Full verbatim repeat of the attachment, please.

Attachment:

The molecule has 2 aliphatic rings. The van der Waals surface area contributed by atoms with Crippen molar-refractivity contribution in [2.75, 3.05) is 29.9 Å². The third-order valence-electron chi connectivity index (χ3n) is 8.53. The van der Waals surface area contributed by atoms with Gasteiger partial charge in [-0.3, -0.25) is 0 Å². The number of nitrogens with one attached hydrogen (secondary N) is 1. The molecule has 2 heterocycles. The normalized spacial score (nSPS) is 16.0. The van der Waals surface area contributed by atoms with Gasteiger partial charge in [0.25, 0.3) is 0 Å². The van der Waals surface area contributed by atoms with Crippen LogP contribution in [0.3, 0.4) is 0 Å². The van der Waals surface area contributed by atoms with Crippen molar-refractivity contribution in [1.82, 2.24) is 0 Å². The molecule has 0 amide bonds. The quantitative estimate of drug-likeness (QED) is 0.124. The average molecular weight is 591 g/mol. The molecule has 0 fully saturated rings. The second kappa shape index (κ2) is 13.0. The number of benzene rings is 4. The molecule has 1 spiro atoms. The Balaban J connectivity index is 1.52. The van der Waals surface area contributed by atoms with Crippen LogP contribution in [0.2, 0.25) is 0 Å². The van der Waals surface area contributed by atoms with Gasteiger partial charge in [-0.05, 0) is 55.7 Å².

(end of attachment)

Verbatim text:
The molecule has 2 aliphatic rings. The van der Waals surface area contributed by atoms with Crippen molar-refractivity contribution in [2.75, 3.05) is 29.9 Å². The third-order valence-electron chi connectivity index (χ3n) is 8.53. The van der Waals surface area contributed by atoms with Gasteiger partial charge in [-0.3, -0.25) is 0 Å². The number of nitrogens with one attached hydrogen (secondary N) is 1. The molecule has 2 heterocycles. The normalized spacial score (nSPS) is 16.0. The van der Waals surface area contributed by atoms with Gasteiger partial charge in [0.25, 0.3) is 0 Å². The van der Waals surface area contributed by atoms with Crippen LogP contribution in [0.3, 0.4) is 0 Å². The van der Waals surface area contributed by atoms with Crippen molar-refractivity contribution in [1.82, 2.24) is 0 Å². The molecule has 0 amide bonds. The quantitative estimate of drug-likeness (QED) is 0.124. The average molecular weight is 591 g/mol. The molecule has 0 fully saturated rings. The second kappa shape index (κ2) is 13.0. The number of benzene rings is 4. The molecule has 1 spiro atoms. The Balaban J connectivity index is 1.52. The van der Waals surface area contributed by atoms with Crippen LogP contribution in [0.2, 0.25) is 0 Å². The van der Waals surface area contributed by atoms with Gasteiger partial charge in [-0.05, 0) is 55.7 Å².